How to plan for unexpected expenses

Ever wonder if a plan B is really necessary when planning your live event?  Short answer, yes.  In this post we'll talk about how to plan for unexpected expenses.

When planning a live event, you should really have a plan B.  You never know what could happen and it’s better if you’re equipped to handle it.  But you can only be equipped to better handle it if you plan well.  Planning isn’t just about hoping that everything goes off without a hitch, it’s also about preparing for if things don’t go off without a hitch.  I know it seems like a lot but anything can happen with live events.

So how do you plan for unexpected expenses?  There are three specific things you can do and we’ll get into them now.

The first is to create a reserve.  This works the same way as an emergency fund for your home, except it’s for your live event.  For your home you’re putting aside 3-6 months (as a start) worth of bill monies.  For your live event, look at it in terms of a percentage.  I would suggest putting aside up to 30-50% of the total budget.  So if your total budget is $1,000 put aside $300 - $500.  This is a good padding to ensure that if something goes wrong or an expense is incurred unexpectedly, you can take care of it.  If you don’t have the extra money for a 30-50% stash of your budget for unexpected expenses, at the very least, put aside the cost of your most expensive item.  Consider it a security deposit that you don’t have to wait to get back if it wasn’t used.

The second is to plan the possible solution to the unexpected expense.  I call this section of my workbook Never Saw That Coming.  The title is quite deceiving but the gist is that you should never have to say that.  In this section I guide organizers through making a plan B in the event that something happens whether it was due to their error or the vendor’s.  An example of this would be having a backup photographer on paper in case your photographer double booked and didn’t realize.  Or having a backup venue in case there was a freak accident and your venue burned down.  These can cause unexpected expenses and it’s worth thinking about and writing down what the alternative would be.  The same way outdoor events have rain dates, it’s the same preparedness you need to plan your live event.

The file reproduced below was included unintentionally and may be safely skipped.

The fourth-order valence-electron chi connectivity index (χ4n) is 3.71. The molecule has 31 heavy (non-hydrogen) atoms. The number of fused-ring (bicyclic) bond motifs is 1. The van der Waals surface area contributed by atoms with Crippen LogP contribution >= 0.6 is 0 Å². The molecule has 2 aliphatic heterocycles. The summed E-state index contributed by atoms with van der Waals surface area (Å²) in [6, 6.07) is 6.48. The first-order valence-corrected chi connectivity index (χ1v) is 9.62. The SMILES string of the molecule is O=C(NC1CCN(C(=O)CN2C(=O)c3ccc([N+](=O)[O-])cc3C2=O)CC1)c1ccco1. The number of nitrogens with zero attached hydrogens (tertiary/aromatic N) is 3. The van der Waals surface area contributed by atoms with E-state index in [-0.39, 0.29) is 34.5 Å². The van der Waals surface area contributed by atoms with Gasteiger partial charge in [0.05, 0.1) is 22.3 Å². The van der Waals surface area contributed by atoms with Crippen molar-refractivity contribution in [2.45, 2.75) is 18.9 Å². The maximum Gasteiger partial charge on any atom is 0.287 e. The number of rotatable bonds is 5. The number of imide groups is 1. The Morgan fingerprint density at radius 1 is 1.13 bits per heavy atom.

The third is to decide if it’s something you need to add for your attendee experience.  While you’re planning, it’s a good idea to only include items that are essential to your attendee experience.  Planning with your attendees (and vision) in mind is crucial as it’ll keep your planning on track.  You may be wondering how it relates to unexpected expenses.  Well, if you’re super clear on the features that are key to your attendee experience for your event, you won’t need to worry about if you need this expense or not.  What you’ll be more concerned about is how you can get it at a more affordable rate or charge.  When you lack clarity around your event and attendees, you’re more susceptible to making decisions in the heat of the moment that don’t align with your attendees or event.

The more you nail down your event planning process, the more you can kick back and enjoy yourself when event day rolls around. Learn the ABCs of how to throw a successful live event when you download my FREE “Plan Your Profitable Live Event Roadmap” below.

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Planning your first live event can be so nerve-wracking with SO much to consider. When you download my FREE “Plan Your Profitable Live Event Roadmap,” you’ll learn everything you need to know to feel completely confident in executing your event.

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Live Event Roadmap

Planning your first live event can be so nerve-wracking with SO much to consider. When you download my FREE “Plan Your Profitable Live Event Roadmap,” you’ll learn everything you need to know to feel completely confident in executing your event.